I wanted to paint a globe so I could paint the oceans with a wide brush (20cm) and the latitude/longitude lines with a narrow brush. I made a couple of pencil sketches before I began and sketched an outline on the canvas before painting.
I used the same method to make 170227 Pinocchio in Love (below).
This way of working turns the painting process into a kind of filling-in-and-surface-rendering. I tend to stick too closely to the sketch. Even when I recognise compositional problems I try to massage them a little this way or that, rather than making big alterations which, had I done, might have been more beneficial. I become inflexible.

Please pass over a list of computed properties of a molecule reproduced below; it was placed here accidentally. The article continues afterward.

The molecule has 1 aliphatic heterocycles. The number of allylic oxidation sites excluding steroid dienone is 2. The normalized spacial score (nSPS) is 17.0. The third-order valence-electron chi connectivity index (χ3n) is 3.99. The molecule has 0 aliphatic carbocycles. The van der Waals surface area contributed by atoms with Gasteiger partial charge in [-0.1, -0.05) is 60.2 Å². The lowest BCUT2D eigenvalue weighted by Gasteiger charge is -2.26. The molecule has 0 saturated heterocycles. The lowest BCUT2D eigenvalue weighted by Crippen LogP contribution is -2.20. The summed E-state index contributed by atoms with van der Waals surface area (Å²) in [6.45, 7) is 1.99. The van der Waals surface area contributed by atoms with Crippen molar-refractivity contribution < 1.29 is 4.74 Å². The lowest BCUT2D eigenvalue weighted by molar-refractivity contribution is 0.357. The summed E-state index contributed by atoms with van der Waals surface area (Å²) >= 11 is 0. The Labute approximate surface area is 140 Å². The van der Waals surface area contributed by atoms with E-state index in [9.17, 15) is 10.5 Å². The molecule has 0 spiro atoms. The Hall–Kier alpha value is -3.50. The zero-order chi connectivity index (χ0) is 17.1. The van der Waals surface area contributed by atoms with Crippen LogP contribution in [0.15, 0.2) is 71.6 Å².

A different approach is to improvise, erase, and overpaint, freely, until arriving at a point where it feels right to stop. I’ve seen videos of Amy Sillman and John Hoyland working this way, and in this documentary Philip Guston points to a painting and remarks that there were several other paintings made underneath, scraped away and painted over, and that that was normal for the way he worked.
I have only used that approach twice. Once resulted in a picture that I don’t like at all. The other is this Alien Antenna picture (below), which I still like. This picture convinces me to resist making a plan for the next painting I make.